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Laptop Part Names: Common Laptop Components and How They Work

Laptop Parts

When was the last time you opened the hood of your car? Chances are that unless you’ve had the misfortune of a breakdown, you’ve only popped open your hood to add windshield washer fluid or check your oil level. But, unless you’re an enthusiast or technician, you probably took one look at all those tubes and metal parts and quickly realized you were in over your head. The same goes for the parts of a laptop.

We do NOT advise ever taking apart and checking out all the components of a laptop. But that doesn’t mean you shouldn’t educate yourself as a user. You may find it helpful to become more familiar with your device and learn about laptop part names.

Top panel

This part of a laptop is usually attached by hinges to the base panel and can pivot to open or close. The panel provides support for the laptop screen and is typically set to a 90 to 120-degree angle to the keyboard for optimal viewing.


Laptop screens are mounted within the top panel and are how the computer displays data and images. This part of a laptop computer comes in many different sizes and screen resolutions. You can also choose between touchscreen technology and a traditional non-touch screen.

Base panel

The base panel is one of the lesser-known laptop part names. This laptop component houses the essential parts of the computer. Everything from the CPU to the hard drive and the wireless card is located in the base panel. This part of a laptop protects those components and holds them connected together.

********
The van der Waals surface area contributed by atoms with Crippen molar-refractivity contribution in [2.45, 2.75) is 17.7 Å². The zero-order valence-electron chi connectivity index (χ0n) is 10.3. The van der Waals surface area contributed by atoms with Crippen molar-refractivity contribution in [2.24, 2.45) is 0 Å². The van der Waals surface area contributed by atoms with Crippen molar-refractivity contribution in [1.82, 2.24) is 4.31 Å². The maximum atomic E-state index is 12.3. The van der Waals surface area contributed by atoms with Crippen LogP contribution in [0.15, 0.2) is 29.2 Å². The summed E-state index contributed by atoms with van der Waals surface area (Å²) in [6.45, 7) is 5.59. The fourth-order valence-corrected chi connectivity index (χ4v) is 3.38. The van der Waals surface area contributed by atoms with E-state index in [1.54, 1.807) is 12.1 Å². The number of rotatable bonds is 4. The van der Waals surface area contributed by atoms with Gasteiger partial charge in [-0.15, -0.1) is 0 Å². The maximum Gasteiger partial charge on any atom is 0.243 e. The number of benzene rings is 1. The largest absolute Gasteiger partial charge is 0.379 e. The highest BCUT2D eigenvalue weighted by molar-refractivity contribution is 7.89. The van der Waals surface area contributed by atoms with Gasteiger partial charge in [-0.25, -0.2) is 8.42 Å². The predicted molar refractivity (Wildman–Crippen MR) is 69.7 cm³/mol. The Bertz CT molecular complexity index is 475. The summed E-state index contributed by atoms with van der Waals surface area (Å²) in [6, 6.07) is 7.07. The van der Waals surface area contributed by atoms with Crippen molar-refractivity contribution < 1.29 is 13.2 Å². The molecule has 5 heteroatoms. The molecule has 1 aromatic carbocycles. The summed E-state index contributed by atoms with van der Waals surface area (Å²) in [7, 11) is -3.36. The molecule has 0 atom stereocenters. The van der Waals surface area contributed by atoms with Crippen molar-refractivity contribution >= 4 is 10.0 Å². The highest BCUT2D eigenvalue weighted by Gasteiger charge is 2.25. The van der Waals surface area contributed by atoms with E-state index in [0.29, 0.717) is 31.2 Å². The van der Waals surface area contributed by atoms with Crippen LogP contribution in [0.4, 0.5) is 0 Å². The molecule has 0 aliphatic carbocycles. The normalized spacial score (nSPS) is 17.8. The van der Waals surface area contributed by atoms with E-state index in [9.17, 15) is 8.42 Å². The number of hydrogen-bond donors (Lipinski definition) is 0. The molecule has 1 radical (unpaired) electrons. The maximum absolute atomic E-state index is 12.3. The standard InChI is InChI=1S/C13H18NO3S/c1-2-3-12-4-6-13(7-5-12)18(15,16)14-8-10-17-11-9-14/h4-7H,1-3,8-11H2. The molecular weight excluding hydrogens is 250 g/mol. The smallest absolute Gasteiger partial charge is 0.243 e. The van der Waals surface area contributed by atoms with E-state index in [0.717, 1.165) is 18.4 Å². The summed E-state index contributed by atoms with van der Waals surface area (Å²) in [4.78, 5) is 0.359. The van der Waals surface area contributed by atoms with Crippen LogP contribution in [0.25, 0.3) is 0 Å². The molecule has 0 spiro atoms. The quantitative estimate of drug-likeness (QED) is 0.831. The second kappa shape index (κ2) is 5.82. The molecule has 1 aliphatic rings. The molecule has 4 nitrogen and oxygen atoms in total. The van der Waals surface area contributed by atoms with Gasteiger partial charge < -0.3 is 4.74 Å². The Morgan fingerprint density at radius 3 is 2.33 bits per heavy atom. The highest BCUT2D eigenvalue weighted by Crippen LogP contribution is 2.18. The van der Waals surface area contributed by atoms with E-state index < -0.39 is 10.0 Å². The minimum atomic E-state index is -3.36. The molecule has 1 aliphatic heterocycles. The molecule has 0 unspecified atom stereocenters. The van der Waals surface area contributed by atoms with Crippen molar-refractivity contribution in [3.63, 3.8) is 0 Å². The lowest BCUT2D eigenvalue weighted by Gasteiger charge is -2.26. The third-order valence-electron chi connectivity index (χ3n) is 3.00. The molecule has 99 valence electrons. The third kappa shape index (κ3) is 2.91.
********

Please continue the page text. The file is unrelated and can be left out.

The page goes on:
The central processing unit (CPU) acts as the computer’s brain. This part of laptop computing manages your input commands and ensures that all the laptop components function properly together. Every computer needs a CPU to complete even the most basic of functions.

Random Access Memory (RAM)

RAM is probably one of those laptop part names you’ve heard before. This essential component of a laptop determines how quickly your device can process tasks. The RAM is a type of temporary memory computers use to store data needed to complete functions in real-time.

Hard drive

A well-known laptop parts name, the hard drive, is where all your data is stored. Pictures, videos, documents, and more are kept on the hard drive and recalled when you ask. Hard drive storage is usually measured in gigabytes (GB) or terabytes (TB). The greater the storage, the more data can be stored on the drive. Of course, hard drives can be damaged, causing data loss. (If that’s your situation, contact us right away to find out if your information can be recovered!)

Wireless card

Since laptops are intended for portability, the wireless card is a vital laptop component. You’ll use the card to connect to wireless internet in your home or when you’re out and about. Without a wireless card, you’ll only be able to get online using an ethernet cable connection.

Video card

What’s the one activity you do most on your computer? Watch videos! These days, the video card is one of the most important parts of a laptop system. The card works by processing the graphics, so they display correctly on the screen. Most laptops come with a decent video card installed, but if you need to choose a graphics card, you’ll want to consider both frame rate and dedicated video memory when choosing a computer model.